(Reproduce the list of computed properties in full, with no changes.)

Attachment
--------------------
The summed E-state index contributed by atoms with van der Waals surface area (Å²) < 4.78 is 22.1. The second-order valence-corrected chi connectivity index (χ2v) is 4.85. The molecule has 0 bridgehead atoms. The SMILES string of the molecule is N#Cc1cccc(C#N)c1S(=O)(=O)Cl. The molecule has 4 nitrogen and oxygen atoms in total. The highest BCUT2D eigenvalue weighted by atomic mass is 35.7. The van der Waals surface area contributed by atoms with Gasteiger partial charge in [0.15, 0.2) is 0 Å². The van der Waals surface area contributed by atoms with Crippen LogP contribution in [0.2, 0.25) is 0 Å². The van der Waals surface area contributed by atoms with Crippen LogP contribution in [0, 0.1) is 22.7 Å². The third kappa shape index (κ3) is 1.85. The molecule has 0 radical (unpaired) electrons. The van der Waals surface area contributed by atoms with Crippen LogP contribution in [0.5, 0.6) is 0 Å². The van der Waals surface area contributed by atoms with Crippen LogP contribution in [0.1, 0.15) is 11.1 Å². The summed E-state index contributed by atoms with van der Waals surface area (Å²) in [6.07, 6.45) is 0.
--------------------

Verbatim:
The summed E-state index contributed by atoms with van der Waals surface area (Å²) < 4.78 is 22.1. The second-order valence-corrected chi connectivity index (χ2v) is 4.85. The molecule has 0 bridgehead atoms. The SMILES string of the molecule is N#Cc1cccc(C#N)c1S(=O)(=O)Cl. The molecule has 4 nitrogen and oxygen atoms in total. The highest BCUT2D eigenvalue weighted by atomic mass is 35.7. The van der Waals surface area contributed by atoms with Gasteiger partial charge in [0.15, 0.2) is 0 Å². The van der Waals surface area contributed by atoms with Crippen LogP contribution in [0.2, 0.25) is 0 Å². The van der Waals surface area contributed by atoms with Crippen LogP contribution in [0, 0.1) is 22.7 Å². The third kappa shape index (κ3) is 1.85. The molecule has 0 radical (unpaired) electrons. The van der Waals surface area contributed by atoms with Crippen LogP contribution in [0.5, 0.6) is 0 Å². The van der Waals surface area contributed by atoms with Crippen LogP contribution in [0.1, 0.15) is 11.1 Å². The summed E-state index contributed by atoms with van der Waals surface area (Å²) in [6.07, 6.45) is 0.